Donald Trump has started playing “Born in the USA” at his rallies, in a not-so-subtle reference to the ongoing faux-controversy over whether Ted Cruz satisfies the Constitution’s requirement that the president be a “natural born citizen.”
For his part, Cruz has repeatedly and emphatically insisted that he, like George Romney and Barry Goldwater and John McCain before him, is a “natural born citizen” by virtue of his mother’s American citizenship. He has been careful not to mention that other guy who faced similar and equally bogus charges from Donald Trump relating to their eligibility to be president based on their birth:
Trump’s game here has been incredibly well-played. He doesn’t claim to have a strong opinion as to whether Cruz is actually eligible to be president; he just keeps reminding everyone that Cruz wasn’t born here and letting Cruz’s long list of enemies in Washington do the rest of the work for him:
— Luke Russert (@LukeRussert) January 12, 2016
I don’t think very many people, including Trump, seriously believe that this story is going to end with the Supreme Court ruling that Ted Cruz is disqualified from running for president. That isn’t the goal here. While this contrived “debate” has legal nerds quibbling over which words mean what when, Ted Cruz’s Canadian birth lingering in the news cycle is more damaging to his candidacy than it is to his eligibility. And Trump knows it.
Trump knows that there is a solid subset of voters in the Republican primary whose patriot buttons can be pushed by the mere fact that Cruz wasn’t born in one of the 50 states. Some of these voters may think that “natural born citizen” means that you have to be born within the borders of the US of A, and can therefore be convinced that Cruz is disqualified from running for president, but most of them probably don’t. They do, however, have a negative gut feeling about the idea of electing a president who wasn’t born here. Just because it’s legal for Cruz to run doesn’t mean the issue magically goes away. Eligible or no, he’s still a foreigner.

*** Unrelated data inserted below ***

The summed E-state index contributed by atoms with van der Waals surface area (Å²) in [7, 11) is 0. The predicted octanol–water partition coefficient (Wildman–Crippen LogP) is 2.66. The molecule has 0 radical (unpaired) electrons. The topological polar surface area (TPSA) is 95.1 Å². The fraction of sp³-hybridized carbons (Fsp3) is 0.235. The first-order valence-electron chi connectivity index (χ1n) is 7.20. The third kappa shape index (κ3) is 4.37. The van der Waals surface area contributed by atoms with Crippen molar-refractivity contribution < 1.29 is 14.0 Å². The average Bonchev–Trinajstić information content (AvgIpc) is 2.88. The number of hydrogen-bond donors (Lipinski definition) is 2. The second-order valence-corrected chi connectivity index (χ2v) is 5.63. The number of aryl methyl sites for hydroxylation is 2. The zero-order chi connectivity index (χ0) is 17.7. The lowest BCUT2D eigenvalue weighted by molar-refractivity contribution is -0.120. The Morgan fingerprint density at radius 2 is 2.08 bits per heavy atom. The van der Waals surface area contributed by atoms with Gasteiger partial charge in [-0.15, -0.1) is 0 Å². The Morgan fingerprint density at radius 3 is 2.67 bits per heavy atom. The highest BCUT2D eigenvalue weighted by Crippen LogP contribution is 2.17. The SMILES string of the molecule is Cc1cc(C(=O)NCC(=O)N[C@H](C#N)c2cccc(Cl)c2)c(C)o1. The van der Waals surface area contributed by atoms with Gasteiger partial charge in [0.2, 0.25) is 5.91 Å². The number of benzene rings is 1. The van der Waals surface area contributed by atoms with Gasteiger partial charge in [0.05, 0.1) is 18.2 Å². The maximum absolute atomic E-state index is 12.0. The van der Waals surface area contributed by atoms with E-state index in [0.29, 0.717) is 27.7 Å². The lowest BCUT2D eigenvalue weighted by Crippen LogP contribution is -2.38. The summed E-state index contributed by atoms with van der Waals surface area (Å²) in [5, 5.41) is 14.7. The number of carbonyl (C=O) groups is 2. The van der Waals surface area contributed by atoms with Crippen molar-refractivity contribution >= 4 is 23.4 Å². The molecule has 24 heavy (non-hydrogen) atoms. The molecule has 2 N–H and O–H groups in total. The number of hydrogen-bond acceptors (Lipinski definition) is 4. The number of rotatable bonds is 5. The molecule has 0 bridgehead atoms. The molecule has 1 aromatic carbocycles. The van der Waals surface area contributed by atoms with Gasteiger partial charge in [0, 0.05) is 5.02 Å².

Bear in mind that Donald Trump got the bulk of the Republican Party to agree that birthright citizenship was a bad idea by suggesting that the 14th Amendment to the Constitution wasn’t actually constitutional. He raised a legal question on an issue where John Q. Voter cares much more about the politics — legality aside, Republican primary voters would very much like to deport the children of undocumented immigrants — shaping political attitudes for reasons that had nothing to do with the original, wildly off-base legal question.
The same applies here. Ted Cruz is obviously eligible to run for president just like birthright citizenship is obviously constitutional. But Republican primary voters are more uncomfortable with birthright citizenship now, and they could be more uncomfortable with Ted Cruz soon. According to a Public Policy Polling survey of Iowa Republicans released today, only 46 percent of Iowa Republicans are aware that Cruz was born in Canada. However, when they were informed of his Canadian birth, only 65 percent of respondents said that it made no difference to them. As in, 35 percent of Iowa Republicans care at least a little bit that Cruz was born in Canada — even if that has no bearing on the legality of his prospective presidency. What’s more, 24 percent of Ted Cruz’s own supporters indicated that someone born outside of the United States should not be allowed to be president. For a candidate like Cruz, whose absolutist stance on immigration is tailor-made to emphasize deep-seated conservative moral foundations relating to patriotism, purity and security, emphasizing his foreign birthplace will probably do more to undermine his credibility than lawyerly quibble over his policy proposals ever could.
As I wrote last week, this issue shouldn’t matter, but it does. And Cruz’s opponents — who are far from limited to the other candidates in the Republican primary — will do everything they can to keep the issue salient until they have reason to believe that Republican primary voters have stopped caring. That day may never come.